Ten months after the Parkland school shooting, the commission created by the Florida Legislature to “make our schools safer while doing everything possible to ensure a tragedy like this never happens again” – as Florida Governor Rick Scott put it – has produced a draft report. But the commission's conclusions and recommendations are not what gun control advocates would probably have expected.
We already analyzed what happened in Marjory Stoneman Douglas High School, Parkland, on February 14, 2018, where a deranged 19-year-old student named Nikolas Cruz killed seventeen people and wounded many others. Actually, the Parkland tragic incident was more than anything a demonstration of gross negligence and unforgivable clumsiness on the part of the “system”. Cruz, the killer, had been accumulating “red flags” for years, yet nobody intervened. Even if, as the FBI admits, he was well-known for his “gun ownership, desire to kill people, erratic behavior and disturbing social-media posts, as well as the potential of him conducting a school shooting”, after dozens of 911 calls and after commenting on a YouTube video that “I’m going to be a professional school shooter”, Cruz could only put into practice what he had been announcing for so long. Which he did.
The “system” failed not only in preventing the massacre, but also in defending the students once the massacre began. With an incredible display of cowardice and incompetence, local law enforcement officers remained still and idle outside the building until the carnage ended, allowing the killer to leave the school undisturbed (he was arrested an hour later, after spending his time at nearby branches of McDonald's and Subway).
“More guns, less crime”?
Nonetheless, the Parkland shooting re-ignited the usual debate and political bickering about “gun-control”, with many advocating stricter gun laws and more “gun-free zones” (even if Parkland school was technically one of these). Florida Governor Scott created a panel, the Marjory Stoneman Douglas High School Public Safety Commission, to investigate the matter. Scott named Pinellas County Sheriff Bob Gualtieri as Chairman and included the parents of two slain students. After reviewing practically every second of the shooting, the Commission has now drafted a detailed report containing recommended actions for preventing the next school shooting. Some recommendations are of common sense, others are less obvious for gun-control fans.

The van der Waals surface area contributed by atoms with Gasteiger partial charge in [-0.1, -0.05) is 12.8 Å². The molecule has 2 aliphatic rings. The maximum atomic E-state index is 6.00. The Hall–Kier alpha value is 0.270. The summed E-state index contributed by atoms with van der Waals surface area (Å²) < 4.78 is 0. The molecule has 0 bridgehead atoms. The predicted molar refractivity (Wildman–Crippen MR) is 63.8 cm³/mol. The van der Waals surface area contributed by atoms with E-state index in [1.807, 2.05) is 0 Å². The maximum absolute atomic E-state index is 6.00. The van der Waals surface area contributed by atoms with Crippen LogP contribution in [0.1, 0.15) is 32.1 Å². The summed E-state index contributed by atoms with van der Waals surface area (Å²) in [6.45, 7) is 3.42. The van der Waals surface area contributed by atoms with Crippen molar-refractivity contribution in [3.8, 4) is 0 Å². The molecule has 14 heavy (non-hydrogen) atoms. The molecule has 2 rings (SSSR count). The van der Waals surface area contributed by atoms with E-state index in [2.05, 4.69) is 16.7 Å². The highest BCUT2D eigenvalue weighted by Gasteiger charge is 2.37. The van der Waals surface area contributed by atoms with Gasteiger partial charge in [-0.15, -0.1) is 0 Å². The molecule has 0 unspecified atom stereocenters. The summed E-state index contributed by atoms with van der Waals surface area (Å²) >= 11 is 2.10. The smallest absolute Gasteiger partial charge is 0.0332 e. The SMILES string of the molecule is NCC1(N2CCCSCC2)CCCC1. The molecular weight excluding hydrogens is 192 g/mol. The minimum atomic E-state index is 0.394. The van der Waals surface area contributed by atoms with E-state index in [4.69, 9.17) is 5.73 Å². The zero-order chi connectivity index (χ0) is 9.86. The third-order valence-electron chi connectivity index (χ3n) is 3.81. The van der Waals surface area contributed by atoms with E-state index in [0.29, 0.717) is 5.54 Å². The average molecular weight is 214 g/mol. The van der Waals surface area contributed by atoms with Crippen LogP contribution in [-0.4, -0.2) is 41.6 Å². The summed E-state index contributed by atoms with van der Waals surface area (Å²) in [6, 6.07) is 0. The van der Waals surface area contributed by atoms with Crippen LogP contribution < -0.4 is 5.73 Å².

For example, the commission recommends marking off "hard corners" in every classroom and keeping them free of furniture or objects that can't be easily moved. These "safe zones," are areas where students can hide and not be seen by someone looking through or shooting through a classroom door window. The commission also suggests “Code red” policies: all public, charter and private K-12 schools should have policies for responding to active assailants and install audible alarms that sound throughout campus in the event of a code red. Other recommendations include fenced campuses with single ingress and egress points, video surveillance systems, or even ballistic classroom doors. All “passive” measures that can’t be contested by anyone. Yet, the same commission also proposes more “active” measures: among them, more money for the “Guardian” program. In other words, arming school staffs.
Coach Aaron Feis “Guardian Program” is named after Aaron Feis, a coach who died when shielding students during the February 14 school shooting. It allows some school employees to become qualified and trained to carry guns on school campuses as part of an effort to safeguard schools. The Florida Legislature offered a one-time 67 million USD allocation for arming and training school staff. That investment should be made recurring in the Commission’s opinion.
"The Florida Legislature should provide adequate recurring funding for the Guardian program and should consider increased funding for individuals who are hired solely to fill the role of guardian", they write in the draft report. Classroom teachers who exclusively perform classroom duties are not eligible, but the exceptions are JROTC teachers, current members of armed services, and former law enforcement officers. Administrators, support staff and professionals who do not work exclusively in classrooms are eligible to become guardians too.
So, against the clear failures of the system the Parkland Commission – that includes a sheriff and the parents of the victims – espouses the “more guns less crime” theory? Contrary to the wishes of gun control pundits, it sure sounds like it – not only in the opinion of those how are representing the “Pro-Gun Lobby”.